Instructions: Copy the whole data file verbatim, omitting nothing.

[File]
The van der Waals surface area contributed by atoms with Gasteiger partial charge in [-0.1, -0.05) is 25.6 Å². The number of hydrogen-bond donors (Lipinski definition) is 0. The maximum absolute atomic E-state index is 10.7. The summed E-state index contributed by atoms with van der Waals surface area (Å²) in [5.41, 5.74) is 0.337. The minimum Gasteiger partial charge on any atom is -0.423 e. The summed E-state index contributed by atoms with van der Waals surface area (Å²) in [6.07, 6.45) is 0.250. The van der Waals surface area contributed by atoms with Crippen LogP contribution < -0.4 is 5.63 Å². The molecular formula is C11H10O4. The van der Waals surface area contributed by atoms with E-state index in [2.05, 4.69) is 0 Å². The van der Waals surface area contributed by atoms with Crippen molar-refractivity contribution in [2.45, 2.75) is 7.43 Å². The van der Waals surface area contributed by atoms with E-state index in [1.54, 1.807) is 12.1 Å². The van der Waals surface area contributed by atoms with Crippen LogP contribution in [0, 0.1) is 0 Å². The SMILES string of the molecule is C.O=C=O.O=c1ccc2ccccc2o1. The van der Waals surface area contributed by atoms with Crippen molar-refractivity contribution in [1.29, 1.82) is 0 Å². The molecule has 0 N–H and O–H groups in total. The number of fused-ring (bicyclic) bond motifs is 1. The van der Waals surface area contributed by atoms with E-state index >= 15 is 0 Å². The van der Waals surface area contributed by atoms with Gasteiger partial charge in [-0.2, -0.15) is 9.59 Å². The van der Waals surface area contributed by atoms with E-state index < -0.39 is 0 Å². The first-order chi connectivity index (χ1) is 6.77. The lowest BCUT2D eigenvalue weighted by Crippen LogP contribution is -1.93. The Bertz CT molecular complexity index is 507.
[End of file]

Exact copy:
The van der Waals surface area contributed by atoms with Gasteiger partial charge in [-0.1, -0.05) is 25.6 Å². The number of hydrogen-bond donors (Lipinski definition) is 0. The maximum absolute atomic E-state index is 10.7. The summed E-state index contributed by atoms with van der Waals surface area (Å²) in [5.41, 5.74) is 0.337. The minimum Gasteiger partial charge on any atom is -0.423 e. The summed E-state index contributed by atoms with van der Waals surface area (Å²) in [6.07, 6.45) is 0.250. The van der Waals surface area contributed by atoms with Crippen LogP contribution < -0.4 is 5.63 Å². The molecular formula is C11H10O4. The van der Waals surface area contributed by atoms with E-state index in [2.05, 4.69) is 0 Å². The van der Waals surface area contributed by atoms with Crippen molar-refractivity contribution in [2.45, 2.75) is 7.43 Å². The van der Waals surface area contributed by atoms with E-state index in [1.54, 1.807) is 12.1 Å². The van der Waals surface area contributed by atoms with Crippen LogP contribution in [0, 0.1) is 0 Å². The SMILES string of the molecule is C.O=C=O.O=c1ccc2ccccc2o1. The van der Waals surface area contributed by atoms with Crippen molar-refractivity contribution in [1.29, 1.82) is 0 Å². The molecule has 0 N–H and O–H groups in total. The number of fused-ring (bicyclic) bond motifs is 1. The van der Waals surface area contributed by atoms with E-state index >= 15 is 0 Å². The van der Waals surface area contributed by atoms with Gasteiger partial charge in [-0.2, -0.15) is 9.59 Å². The van der Waals surface area contributed by atoms with E-state index < -0.39 is 0 Å². The first-order chi connectivity index (χ1) is 6.77. The lowest BCUT2D eigenvalue weighted by Crippen LogP contribution is -1.93. The Bertz CT molecular complexity index is 507.